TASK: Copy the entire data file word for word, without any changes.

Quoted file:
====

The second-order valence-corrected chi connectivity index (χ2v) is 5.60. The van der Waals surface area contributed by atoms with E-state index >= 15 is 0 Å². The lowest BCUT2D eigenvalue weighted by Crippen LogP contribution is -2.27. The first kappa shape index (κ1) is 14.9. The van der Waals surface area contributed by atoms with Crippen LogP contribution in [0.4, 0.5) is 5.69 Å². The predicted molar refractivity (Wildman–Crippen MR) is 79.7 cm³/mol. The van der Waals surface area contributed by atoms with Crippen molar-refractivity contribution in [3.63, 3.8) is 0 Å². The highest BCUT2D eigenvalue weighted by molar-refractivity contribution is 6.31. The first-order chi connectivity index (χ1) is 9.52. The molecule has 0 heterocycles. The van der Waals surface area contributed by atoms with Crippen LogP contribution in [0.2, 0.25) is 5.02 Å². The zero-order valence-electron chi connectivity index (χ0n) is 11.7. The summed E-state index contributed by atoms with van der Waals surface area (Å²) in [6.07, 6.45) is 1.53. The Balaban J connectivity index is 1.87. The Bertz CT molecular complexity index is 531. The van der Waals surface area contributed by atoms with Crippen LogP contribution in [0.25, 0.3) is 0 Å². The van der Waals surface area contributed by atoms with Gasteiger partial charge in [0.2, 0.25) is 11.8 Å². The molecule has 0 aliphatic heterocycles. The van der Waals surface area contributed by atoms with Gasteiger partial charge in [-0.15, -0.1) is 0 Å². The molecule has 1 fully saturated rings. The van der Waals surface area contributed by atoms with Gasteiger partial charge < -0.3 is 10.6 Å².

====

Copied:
The second-order valence-corrected chi connectivity index (χ2v) is 5.60. The van der Waals surface area contributed by atoms with E-state index >= 15 is 0 Å². The lowest BCUT2D eigenvalue weighted by Crippen LogP contribution is -2.27. The first kappa shape index (κ1) is 14.9. The van der Waals surface area contributed by atoms with Crippen LogP contribution in [0.4, 0.5) is 5.69 Å². The predicted molar refractivity (Wildman–Crippen MR) is 79.7 cm³/mol. The van der Waals surface area contributed by atoms with Crippen molar-refractivity contribution in [3.63, 3.8) is 0 Å². The highest BCUT2D eigenvalue weighted by molar-refractivity contribution is 6.31. The first-order chi connectivity index (χ1) is 9.52. The molecule has 0 heterocycles. The van der Waals surface area contributed by atoms with Crippen LogP contribution in [0.2, 0.25) is 5.02 Å². The zero-order valence-electron chi connectivity index (χ0n) is 11.7. The summed E-state index contributed by atoms with van der Waals surface area (Å²) in [6.07, 6.45) is 1.53. The Balaban J connectivity index is 1.87. The Bertz CT molecular complexity index is 531. The van der Waals surface area contributed by atoms with Crippen LogP contribution in [0.25, 0.3) is 0 Å². The van der Waals surface area contributed by atoms with Gasteiger partial charge in [0.2, 0.25) is 11.8 Å². The molecule has 0 aliphatic heterocycles. The van der Waals surface area contributed by atoms with Gasteiger partial charge in [-0.15, -0.1) is 0 Å². The molecule has 1 fully saturated rings. The van der Waals surface area contributed by atoms with Gasteiger partial charge < -0.3 is 10.6 Å².